If you own an Amazon Echo speaker, you can now, finally, speak to Microsoft’s Cortana assistant, if you so choose.
Also at long last, you can now use Cortana on a Windows 10 PC to talk to Amazon’s Alexa assistant.
Anyone with access to either Cortana or Alexa can start using the alternate assistant on Wednesday.
The intermingling of intelligent assistants comes almost a year after it was promised. Last August, Amazon CEO Jeff Bezos and Microsoft CEO Satya Nadella announced their companies were teaming up to integrate Alexa with Cortana.
In January, Microsoft told reporters that the Alexa integrations were in the final stages of testing. But that was pretty much the only public update from either company about the partnership since the initial announcement.
Until now, that is.
If you’re talking to Amazon’s assistant from any Alexa-powered device, you can now just say “Alexa, open Cortana.” From there, you can access a handful of features that are exclusive to Microsoft’s assistant. For example, you can have it read to you emails sent to your corporate account or list your upcoming appointments that were scheduled in Microsoft’s Outlook.
Similarly, from a Windows 10 computer, you can now say “open Alexa” after you launch Cortana. You can then ask Amazon’s assistant to do anything it could do on an Echo speaker, including purchase items from Amazon, play songs from Amazon Music, or play games such as “Jeopardy.”
The companies are cautioning users that this is a public preview of the integration of the assistants, not a fully baked release.
On its surface, the partnership between the two companies would seem an unlikely one. Not only do Alexa and Cortana ostensibly compete with each other, but Amazon Web Services and Microsoft Azure, the two companies’ cloud computing services, are arch-rivals.
However, the partnership is a strategic move for both companies.
Amazon, which failed to establish its own devices or operating system as significant players in the smartphone market, has been aggressively pushing its intelligent assistant, seeing voice as the next major computing platform — and a key way to direct consumers to its web store and services. The endeavor has been dubbed “Alexa Everywhere.”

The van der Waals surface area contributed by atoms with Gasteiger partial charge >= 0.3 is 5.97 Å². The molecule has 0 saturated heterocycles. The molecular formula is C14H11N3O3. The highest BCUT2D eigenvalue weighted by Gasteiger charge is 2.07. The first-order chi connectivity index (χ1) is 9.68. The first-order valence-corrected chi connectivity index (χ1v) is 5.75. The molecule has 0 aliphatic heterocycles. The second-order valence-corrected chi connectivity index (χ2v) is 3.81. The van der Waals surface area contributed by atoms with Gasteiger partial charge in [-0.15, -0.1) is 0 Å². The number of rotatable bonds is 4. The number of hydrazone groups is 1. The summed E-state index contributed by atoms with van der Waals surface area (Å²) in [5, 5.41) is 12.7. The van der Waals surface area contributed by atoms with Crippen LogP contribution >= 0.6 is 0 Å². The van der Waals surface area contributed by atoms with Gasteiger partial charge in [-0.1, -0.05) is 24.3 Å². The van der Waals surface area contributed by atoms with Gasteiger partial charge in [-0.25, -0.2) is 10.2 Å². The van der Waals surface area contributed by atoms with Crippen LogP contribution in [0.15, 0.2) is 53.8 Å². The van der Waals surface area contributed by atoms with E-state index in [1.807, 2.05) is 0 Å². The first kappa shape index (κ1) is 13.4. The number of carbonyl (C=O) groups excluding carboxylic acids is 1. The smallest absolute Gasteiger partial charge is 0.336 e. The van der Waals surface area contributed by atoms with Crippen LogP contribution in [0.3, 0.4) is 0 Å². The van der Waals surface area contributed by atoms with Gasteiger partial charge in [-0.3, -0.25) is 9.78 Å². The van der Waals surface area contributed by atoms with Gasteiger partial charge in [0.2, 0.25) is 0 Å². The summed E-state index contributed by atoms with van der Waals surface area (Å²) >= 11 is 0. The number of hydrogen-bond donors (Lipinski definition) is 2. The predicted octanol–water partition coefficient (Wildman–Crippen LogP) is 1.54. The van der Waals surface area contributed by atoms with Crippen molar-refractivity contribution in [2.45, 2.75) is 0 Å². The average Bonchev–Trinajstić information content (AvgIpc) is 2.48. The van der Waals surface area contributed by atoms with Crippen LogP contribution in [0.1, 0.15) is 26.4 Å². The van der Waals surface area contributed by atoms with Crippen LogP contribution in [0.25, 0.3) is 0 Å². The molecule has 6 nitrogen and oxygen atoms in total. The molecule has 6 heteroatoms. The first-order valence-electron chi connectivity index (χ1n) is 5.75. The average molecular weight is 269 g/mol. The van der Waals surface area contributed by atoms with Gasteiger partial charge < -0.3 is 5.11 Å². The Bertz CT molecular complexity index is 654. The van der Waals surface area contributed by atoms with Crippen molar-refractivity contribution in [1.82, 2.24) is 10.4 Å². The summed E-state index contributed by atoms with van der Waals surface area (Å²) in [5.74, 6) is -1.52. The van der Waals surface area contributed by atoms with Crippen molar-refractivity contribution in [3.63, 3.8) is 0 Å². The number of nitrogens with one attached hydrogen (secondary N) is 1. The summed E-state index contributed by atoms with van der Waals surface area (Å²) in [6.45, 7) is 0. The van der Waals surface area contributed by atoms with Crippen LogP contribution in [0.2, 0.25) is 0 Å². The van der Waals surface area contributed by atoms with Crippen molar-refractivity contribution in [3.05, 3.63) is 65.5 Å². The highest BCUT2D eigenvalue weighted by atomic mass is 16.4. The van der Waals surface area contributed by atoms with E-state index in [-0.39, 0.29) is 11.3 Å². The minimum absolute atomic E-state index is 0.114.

Every speaker, appliance, and, now, PC that you can use to talk to Alexa can serve as a channel to the wide world of Amazon’s goods and services. By most measures, Alexa is the leading voice assistant, edging out the Google Assistant. The deal with Microsoft gives Amazon another beachhead in its attempt to dominate the market. Earlier this year, in a related move, Amazon announced partnerships with HP, Acer, and Asus for special Alexa-equipped PCs.
For Microsoft, the deal gives it a chance to promote Cortana to a new audience. The company has long hyped Cortana’s integration with Outlook and its other corporate tools in an attempt to lure in users.
But in terms of catching on with consumers or electronics makers, Cortana has trailed far behind Alexa and Google Assistant. Only one smart speaker on the market supports Cortana. Microsoft’s assistant integrates with far fewer smart home appliances than its rivals, and there are fewer Cortana-specific apps.
By bringing Cortana to Alexa, Microsoft can potentially reach users on devices other than PCs. But it’s an open question whether Alexa users will actually take advantage of that option.